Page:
September 16, 2012


Before I begin to analyze Bart H. Welling's Ecoporn, I just want to say that I found this article to be very well written, enlightening, and intriguing. I will admit that when I first began reading, I thought the concept of ecoporn was completely ridiculous (I actually underlined the first sentence of the article and wrote "...what?"), but having read the piece in its entirety, I think Welling makes many valid and interesting points on the way that we view nature and what this realization means for the future of the animal kingdom. From my understanding of the reading, there are four overarching points (and multiple examples) that he touches on to connect the way that nature is portrayed by so called "environmentalists" and the characteristics of pornography...

1. Staging/intentionalism: It goes without saying that traditional pornography is not a natural recorded act of sexual behavior, but is instead a staged performance created for an intended audience. Welling argues that the same goes for ecoporn. Wildlife photographers and camera men rarely capture the beauty of wildlife in completely natural conditions. Instead, they use tamed creatures in controlled habitats versus untamed animals in the wild, and create artificial situations that will provide the desired response, such as using a seal decoy to lure a shark up out of the water and into the air. Staging creates the facade of capturing animals in their "natural" environments, thus making it a necessary and integral part of the ecoporn industry.
2. Objectified/over-sexualized subjects: Sex sells. We hear these two words time and time again, and society proves them to be true. Susanne Kappeler says in her book The Pornography of Representation that the "representations of women and of nonhuman animals in modern Western culture are interchangeable in truly uncanny ways, and the effects of being objectified visually, whether in zoos or in peep shows, can be sickeningly close for women and animals" (Welling 58). To further stress this point, we can think of nature itself as a female, which many male heros in wildlife shows all over television (eg. Steve Irwin, Jeff Corwin, etc) aim to "tame" and dominate, just as women in the pornography industry as well as throughout history have been treated. Another one of Welling's points that caught my attention was his facts about the "We'd Rather Go Naked than Wear Fur" campaign. He says that the campaign is "one of many headline-grabbing projects linking vegetarianism, fur-free fashion, and so on with sexual performance and sexiness" (68). He says that the campaign uses naked models in erotic poses to get their message across, but in reality it only enhances the problem of over-sexualization in our culture.

3. Exaggeration: Similar to staging, another characteristic of pornography is exaggeration. Porn is a much more exaggerated version of what sex really is. The participants are paid actors that are instructed to be "over the top" and to do things that viewers have not seen/experienced in hopes that it will be visually appealing. This is the same for wildlife shows and photographs, that boast "never-before-seen" material and warn viewers to never attempt anything they see on TV at home. This exaggeration only enhances the appeal of the photos/shows, which leads to the companies selling T-shirts and coffee mugs and refrigerator magnets, turning what was once an environmental message into a money-making frenzy.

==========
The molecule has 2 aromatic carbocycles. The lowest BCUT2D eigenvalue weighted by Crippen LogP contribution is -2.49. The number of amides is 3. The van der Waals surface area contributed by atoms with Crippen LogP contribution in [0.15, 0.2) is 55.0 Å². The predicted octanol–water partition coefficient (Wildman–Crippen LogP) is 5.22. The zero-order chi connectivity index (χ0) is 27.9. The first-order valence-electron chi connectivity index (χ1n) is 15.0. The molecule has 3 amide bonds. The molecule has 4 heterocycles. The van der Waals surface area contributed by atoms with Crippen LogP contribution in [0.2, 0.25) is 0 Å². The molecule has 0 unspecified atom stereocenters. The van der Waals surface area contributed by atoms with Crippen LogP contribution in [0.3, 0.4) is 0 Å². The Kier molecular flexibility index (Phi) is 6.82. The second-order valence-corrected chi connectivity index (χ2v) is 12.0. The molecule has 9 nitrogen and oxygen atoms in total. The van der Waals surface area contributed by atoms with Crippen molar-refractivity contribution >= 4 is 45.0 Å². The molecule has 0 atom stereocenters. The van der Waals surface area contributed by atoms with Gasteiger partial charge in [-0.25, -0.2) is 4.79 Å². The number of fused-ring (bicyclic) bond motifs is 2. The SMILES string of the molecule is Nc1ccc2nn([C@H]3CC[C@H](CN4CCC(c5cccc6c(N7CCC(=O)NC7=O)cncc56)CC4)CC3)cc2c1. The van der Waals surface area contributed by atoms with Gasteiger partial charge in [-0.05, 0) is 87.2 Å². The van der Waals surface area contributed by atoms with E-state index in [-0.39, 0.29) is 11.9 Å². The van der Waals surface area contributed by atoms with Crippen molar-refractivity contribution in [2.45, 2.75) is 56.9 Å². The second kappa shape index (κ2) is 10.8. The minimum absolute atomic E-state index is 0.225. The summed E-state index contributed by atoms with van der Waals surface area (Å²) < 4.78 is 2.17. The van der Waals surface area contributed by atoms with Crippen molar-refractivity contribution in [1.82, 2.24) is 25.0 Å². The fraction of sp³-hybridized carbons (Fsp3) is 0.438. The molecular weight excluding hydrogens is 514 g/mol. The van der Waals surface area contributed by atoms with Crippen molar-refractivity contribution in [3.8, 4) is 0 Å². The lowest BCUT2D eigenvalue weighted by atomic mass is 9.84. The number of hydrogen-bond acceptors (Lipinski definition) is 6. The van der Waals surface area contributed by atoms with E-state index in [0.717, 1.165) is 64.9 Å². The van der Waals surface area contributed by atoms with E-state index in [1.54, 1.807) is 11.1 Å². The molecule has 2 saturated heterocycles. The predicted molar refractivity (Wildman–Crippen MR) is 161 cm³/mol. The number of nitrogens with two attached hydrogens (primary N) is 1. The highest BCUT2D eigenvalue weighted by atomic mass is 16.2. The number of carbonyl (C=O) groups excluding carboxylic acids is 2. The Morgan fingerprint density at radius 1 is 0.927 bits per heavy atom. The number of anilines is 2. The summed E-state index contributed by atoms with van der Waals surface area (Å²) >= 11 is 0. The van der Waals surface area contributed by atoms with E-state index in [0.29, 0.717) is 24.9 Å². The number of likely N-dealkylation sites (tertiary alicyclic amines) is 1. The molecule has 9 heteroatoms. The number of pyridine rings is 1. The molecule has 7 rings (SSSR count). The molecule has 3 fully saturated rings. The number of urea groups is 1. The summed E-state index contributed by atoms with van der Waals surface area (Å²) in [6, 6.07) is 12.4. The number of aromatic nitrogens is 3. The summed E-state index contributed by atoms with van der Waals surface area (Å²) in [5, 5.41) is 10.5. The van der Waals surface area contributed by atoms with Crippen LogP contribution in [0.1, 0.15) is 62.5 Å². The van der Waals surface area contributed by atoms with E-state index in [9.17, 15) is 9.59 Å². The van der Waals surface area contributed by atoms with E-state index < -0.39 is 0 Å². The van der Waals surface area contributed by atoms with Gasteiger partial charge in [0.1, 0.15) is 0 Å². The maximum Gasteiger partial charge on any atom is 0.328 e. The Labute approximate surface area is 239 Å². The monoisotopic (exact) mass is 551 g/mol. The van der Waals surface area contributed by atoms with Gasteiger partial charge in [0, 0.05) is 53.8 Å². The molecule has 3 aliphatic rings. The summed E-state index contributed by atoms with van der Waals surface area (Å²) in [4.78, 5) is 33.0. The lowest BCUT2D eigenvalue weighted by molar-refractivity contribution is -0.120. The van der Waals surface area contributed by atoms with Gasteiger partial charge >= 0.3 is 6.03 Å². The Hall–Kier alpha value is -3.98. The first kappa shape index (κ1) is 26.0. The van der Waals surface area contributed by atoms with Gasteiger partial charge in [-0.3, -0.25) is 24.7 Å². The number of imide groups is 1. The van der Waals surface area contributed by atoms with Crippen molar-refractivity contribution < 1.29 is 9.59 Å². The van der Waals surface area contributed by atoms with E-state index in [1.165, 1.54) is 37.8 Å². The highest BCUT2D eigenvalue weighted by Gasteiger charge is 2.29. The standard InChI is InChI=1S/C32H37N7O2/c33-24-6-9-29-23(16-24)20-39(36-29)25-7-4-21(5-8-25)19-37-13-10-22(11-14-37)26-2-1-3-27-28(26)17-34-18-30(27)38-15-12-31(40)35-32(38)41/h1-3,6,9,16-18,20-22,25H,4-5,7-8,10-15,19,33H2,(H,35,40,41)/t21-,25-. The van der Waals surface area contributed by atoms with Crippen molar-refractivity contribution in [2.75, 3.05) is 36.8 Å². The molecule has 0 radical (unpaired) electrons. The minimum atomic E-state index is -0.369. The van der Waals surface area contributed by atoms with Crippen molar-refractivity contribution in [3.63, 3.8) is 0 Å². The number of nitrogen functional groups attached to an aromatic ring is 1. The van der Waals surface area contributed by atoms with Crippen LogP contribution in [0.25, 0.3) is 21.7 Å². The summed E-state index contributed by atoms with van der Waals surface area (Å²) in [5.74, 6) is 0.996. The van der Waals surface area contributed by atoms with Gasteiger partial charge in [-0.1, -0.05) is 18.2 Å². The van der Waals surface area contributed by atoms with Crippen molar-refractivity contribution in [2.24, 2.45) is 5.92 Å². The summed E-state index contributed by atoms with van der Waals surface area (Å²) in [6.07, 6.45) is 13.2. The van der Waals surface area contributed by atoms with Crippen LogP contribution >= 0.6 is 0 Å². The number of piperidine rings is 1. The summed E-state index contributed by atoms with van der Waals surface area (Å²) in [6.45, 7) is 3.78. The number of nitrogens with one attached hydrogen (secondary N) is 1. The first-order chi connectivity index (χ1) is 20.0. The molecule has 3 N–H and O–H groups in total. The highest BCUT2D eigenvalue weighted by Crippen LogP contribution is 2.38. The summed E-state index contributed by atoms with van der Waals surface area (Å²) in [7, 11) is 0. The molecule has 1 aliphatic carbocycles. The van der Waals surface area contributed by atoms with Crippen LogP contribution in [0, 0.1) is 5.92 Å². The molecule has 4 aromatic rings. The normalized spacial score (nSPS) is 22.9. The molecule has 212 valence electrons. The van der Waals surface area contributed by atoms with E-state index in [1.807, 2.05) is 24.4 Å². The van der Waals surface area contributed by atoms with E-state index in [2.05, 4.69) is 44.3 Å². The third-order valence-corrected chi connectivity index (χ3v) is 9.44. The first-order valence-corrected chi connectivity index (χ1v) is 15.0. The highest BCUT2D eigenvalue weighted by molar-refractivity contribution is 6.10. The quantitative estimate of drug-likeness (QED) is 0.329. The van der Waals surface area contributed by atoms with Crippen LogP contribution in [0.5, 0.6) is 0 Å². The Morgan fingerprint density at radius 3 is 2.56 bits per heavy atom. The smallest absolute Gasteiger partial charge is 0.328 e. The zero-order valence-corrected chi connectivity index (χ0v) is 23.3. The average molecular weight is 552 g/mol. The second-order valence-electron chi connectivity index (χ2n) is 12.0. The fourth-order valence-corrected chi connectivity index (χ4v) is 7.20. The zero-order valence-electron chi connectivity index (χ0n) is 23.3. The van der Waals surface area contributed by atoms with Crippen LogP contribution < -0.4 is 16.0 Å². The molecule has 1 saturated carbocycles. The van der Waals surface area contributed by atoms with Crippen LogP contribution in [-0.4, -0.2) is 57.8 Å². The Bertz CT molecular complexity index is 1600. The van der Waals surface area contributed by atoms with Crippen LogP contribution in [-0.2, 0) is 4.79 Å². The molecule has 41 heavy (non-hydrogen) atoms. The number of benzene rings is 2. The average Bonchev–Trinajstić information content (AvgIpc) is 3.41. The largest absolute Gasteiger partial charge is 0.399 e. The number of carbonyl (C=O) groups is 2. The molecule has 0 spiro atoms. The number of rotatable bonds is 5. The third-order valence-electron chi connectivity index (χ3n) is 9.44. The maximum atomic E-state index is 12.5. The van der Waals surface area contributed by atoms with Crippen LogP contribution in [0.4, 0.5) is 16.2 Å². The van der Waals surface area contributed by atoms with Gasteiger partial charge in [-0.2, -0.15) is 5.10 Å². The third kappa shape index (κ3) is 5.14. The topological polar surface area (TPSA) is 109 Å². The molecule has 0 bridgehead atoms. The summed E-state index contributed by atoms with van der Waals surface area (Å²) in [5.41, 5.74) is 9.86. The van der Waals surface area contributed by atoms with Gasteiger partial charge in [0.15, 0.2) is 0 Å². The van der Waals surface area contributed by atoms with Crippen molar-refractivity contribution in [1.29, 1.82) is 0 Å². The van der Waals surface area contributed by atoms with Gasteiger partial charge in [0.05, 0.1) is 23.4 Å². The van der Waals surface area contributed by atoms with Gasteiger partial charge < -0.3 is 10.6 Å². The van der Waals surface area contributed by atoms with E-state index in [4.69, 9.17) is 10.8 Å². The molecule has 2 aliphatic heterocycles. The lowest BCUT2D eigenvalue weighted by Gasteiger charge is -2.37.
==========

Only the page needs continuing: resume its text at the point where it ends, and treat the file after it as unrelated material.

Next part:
4. Untouched "virgin" ideals: In ecopornography, photographers and advertisers for the environment use photos that capture an animal in their own serene habitat, happily resting on a tree branch or swimming along with other nonhuman members of their families. Virginity and purity are appealing in both nature and sexuality. The idea of an "untouched" world like what you see in these photos is pretty, but it isn't real. If it is photographed, it can never be truly unaltered. Camera men equipped with truckloads of lighting equipment and cameras "rape" (62) this so called virgin world as they venture down into unknown deep-sea caves and poke their lenses in the faces of wild animals. This begs the question, is anything really wild? And if it is, which presumably means we have yet to discover it, how much longer will it remain untouched?

Is our society simply over-sexualized? Is there a way to escape ecoporn, or is it something that is stitched into the inner workings of human nature?

1 comment:

Victoria said...

I find this a very effective summarization of Welling's article and a very interesting point. I think that it's less that our society is over-sexualized, and more that the concept of sex/sexuality is overly stigmatized. "Sex Sells" because sex is 'shocking', it is scandalous and sensationalized, and thus has very specific connotations attache to it.
As for whether or not ecoporn is apart of human nature, I don't think so either, but rather that it's an effect of our society's views on 'sex' and 'nature'

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